Tech companies such as Microsoft, and Salesforce have been at the forefront of the self-regulation movement by adopting environmental, social, and governance standards (ESGs) that ensure that these companies, at least on paper, play well with other stakeholders in their ecosystem. Critics have been quick to point out that these virtuous-seeming tech companies are not exactly doing society any favors. These high ESG performers usually pay markedly lower taxes and employ 20% fewer employees in comparison to poorly ranked ESG companies.
This paradox exposes another chink in the armor of the ‘keep everyone happy’ goal set out in 2019: Which of your many stakeholders can you really keep happy concurrently? In this case, it can be argued that tax collection is critical for communities to thrive, paying better prices versus the lowest possible ones to suppliers is key for ensuring their sustainability and rapid automation is clearly not in the best interests of employees, who usually end up losing their jobs in the process. However, global markets consistently reward companies that can lower their tax bills, keep their suppliers on rock-bottom prices, and continue to drive automation in order to build better products and reduce headcount per dollar earned. In other words, what is more preferable for you as a community stakeholder: a tech company with a stellar ESG ranking or a tech company that pays its taxes?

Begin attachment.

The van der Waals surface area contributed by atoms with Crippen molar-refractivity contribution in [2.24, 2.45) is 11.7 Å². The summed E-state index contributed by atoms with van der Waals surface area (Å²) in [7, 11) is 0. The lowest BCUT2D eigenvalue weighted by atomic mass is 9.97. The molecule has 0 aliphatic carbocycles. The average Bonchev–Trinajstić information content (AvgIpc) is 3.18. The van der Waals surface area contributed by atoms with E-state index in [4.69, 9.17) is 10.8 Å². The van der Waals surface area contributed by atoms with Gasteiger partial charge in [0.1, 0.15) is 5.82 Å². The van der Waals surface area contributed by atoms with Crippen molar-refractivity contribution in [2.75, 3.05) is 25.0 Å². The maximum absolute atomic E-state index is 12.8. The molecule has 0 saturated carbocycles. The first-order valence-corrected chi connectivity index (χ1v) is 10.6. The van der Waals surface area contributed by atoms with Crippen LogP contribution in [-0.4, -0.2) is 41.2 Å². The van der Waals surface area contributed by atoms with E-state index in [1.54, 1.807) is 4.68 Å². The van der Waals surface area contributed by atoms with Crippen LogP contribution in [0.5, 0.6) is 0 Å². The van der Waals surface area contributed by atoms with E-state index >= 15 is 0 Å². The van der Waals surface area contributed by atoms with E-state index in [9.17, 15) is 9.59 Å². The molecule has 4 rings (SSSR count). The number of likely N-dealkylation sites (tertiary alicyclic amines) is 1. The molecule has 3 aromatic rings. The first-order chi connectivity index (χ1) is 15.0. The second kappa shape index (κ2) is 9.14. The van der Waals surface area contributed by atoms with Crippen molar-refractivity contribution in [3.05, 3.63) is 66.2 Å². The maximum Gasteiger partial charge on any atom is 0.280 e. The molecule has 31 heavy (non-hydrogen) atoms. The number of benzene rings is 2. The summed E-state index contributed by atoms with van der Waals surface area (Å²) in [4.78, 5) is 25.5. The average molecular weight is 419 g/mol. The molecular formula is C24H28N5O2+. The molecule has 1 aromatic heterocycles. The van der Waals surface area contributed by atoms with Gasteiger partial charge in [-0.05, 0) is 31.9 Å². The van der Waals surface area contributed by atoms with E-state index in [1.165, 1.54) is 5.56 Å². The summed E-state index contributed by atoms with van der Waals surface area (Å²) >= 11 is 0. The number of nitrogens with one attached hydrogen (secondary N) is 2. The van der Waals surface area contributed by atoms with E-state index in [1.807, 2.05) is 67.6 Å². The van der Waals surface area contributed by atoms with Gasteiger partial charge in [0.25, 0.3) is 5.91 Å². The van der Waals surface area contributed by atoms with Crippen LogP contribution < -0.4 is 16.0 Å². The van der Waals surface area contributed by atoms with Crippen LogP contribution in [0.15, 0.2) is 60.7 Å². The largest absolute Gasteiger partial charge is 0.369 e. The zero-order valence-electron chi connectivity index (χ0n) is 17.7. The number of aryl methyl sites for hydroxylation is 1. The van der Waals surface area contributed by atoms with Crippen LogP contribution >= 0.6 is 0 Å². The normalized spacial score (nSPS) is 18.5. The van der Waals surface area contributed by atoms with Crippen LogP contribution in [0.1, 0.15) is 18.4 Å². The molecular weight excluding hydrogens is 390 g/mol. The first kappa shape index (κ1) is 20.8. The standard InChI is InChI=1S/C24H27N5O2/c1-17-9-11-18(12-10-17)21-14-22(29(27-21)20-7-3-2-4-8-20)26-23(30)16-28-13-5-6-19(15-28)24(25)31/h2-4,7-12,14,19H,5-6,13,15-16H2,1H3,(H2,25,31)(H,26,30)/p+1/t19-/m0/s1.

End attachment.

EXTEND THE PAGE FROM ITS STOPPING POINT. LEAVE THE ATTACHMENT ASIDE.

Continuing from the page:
A team effort
As a result, the search for corporate America’s soul will continue to languish unless we change tact. While there are many opinions on what else could work, a good example could be the seemingly unlikely partnership between Tesla and various governments across the world. With a climate goal of reducing carbon emissions from cars, governments in U.K., U.S., Norway, and Canada have been subsidizing the purchase of electric cars for their citizens for nearly a decade now. These policies allowed a then-nascent Tesla enough breathing room to scale its electric car production as well as generate demand for these vehicles thank to lower prices. Tesla’s shareholders are better off, and so are the communities and environments where electric cars have grown in popularity. As the electric car sector becomes self-reliant, these subsidies will sunset, leaving behind a net-positive impact for most if not all stakeholders.